Image courtesy of Laura Salaberry
We are often our own worst critics. So when it comes time to complete a self-evaluation for work, it can be difficult to know exactly what to include. Should you talk yourself up and gloss over flaws? Should you be honest and upfront about areas of improvement? What if imposter syndrome creeps in and illuminates all of your perceived weaknesses?
A self-evaluation is your chance to bring attention to your accomplishments at the company and to talk about your work goals and how your supervisor can help you achieve them.
Here’s your guide to writing a thorough report, plus a few helpful examples to get your creative juices flowing.
Preparing for the self-evaluation
Get a little background
Before you start writing, collect the materials you’ll need to reflect on your performance, like a list of quarterly goals, monthly benchmarks and status reports, and the feedback you received in the previous review. If you keep a work journal—which might include things like positive client feedback, specific sales or engagement stats, or challenging situations that you dealt with—grab that too. Assemble all your notes and review them thoroughly and honestly.
It’s not a bad idea to glance over previous reviews from managers, then use similar criteria to craft your self-evaluation.
Create an outline
Self-evaluations aren’t just a chance to pat yourself on the back—your employer is expecting an honest analysis of your strengths and weaknesses. Don’t be afraid to challenge yourself with a few questions, like:
While you should use the evaluation to showcase why you’re a valuable part of the company, it’s also wise to show that you aren’t afraid to admit when you’re wrong or where you stand to improve—and can use those mistakes and challenges as a chance to grow.
Writing your self-evaluation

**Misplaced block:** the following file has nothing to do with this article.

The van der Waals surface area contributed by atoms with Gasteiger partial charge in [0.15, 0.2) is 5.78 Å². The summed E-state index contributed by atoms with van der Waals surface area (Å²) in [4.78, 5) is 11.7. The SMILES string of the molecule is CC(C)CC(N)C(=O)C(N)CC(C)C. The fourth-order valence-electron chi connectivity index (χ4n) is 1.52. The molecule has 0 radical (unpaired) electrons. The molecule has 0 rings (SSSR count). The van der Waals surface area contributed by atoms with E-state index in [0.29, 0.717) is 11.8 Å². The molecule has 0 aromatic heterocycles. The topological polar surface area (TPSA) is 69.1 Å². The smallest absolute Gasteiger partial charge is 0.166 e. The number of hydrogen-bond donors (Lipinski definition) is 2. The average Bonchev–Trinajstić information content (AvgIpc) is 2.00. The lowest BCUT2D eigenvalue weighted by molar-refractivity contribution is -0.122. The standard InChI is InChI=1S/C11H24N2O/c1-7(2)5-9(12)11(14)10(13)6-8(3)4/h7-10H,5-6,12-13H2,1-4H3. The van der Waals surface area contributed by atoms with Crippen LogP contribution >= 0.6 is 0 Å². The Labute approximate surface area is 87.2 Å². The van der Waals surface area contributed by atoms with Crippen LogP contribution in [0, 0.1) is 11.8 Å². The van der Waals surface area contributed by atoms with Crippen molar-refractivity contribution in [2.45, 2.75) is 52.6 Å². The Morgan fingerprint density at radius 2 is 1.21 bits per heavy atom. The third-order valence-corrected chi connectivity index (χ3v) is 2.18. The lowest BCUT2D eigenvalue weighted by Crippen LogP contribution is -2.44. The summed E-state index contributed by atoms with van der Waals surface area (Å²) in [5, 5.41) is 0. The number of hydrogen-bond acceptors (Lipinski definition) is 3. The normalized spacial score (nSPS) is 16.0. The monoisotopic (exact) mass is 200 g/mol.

Focus on a handful of your strongest accomplishments
Instead of spending time touching on every single thing you did right, focus on two or three particularly strong examples. Try to pick examples that can be backed up with data.
Connect your accomplishments and goals to larger company goals
Link your accomplishments and strengths to the company’s goals or culture. For example, if the company values innovation, mention original ideas you’ve brought to the table or implemented. If the company values a positive work environment, discuss ways you contribute to an inclusive work culture.
You will need to talk about mistakes and areas for improvement in your evaluation, but use positive language to do so. For example, you might talk about a project that didn’t go to plan, but then follow it up with the plan you created to avoid similar mistakes in the future. Maybe you bombed a potential client phone call, but were able to win one more chance to pitch them.
If you haven’t yet addressed challenges, show them your plan for making them right in the future.
Make it only about you
Don’t throw anyone else under the bus for your mistakes. Maybe you have a toxic coworker who interferes with your work, but it’s best to bring that problem directly to your supervisor in a different conversation instead of using it as an excuse for your poor performance.
Take some time to make it clear that you’re thinking critically about how you can improve your performance and the company too. Identify your goals and lay out a plan for achieving them.
You can use this time to ask your supervisor about growth opportunities. Want to learn more about SEO? Take a coding class? Attend a major conference and make a few connections? What about making a concerted effort to get a promotion? Now is the perfect time to make a case for why both you and the company would benefit from furthering your skillset.
Ask for help
Give your self-evaluation a thorough review
Before turning in your self-evaluation, make sure it’s typo-free. Consider having a friend or trusted coworker take a look at what you’ve come up with, and ask if they have any suggestions, whether it be adding another accomplishment, adjusting your tone, or tweaking your areas of growth.
3 self-evaluation examples
Project manager: focusing on accomplishments
Sales associate: recognizing flaws
Content writer: goals moving forward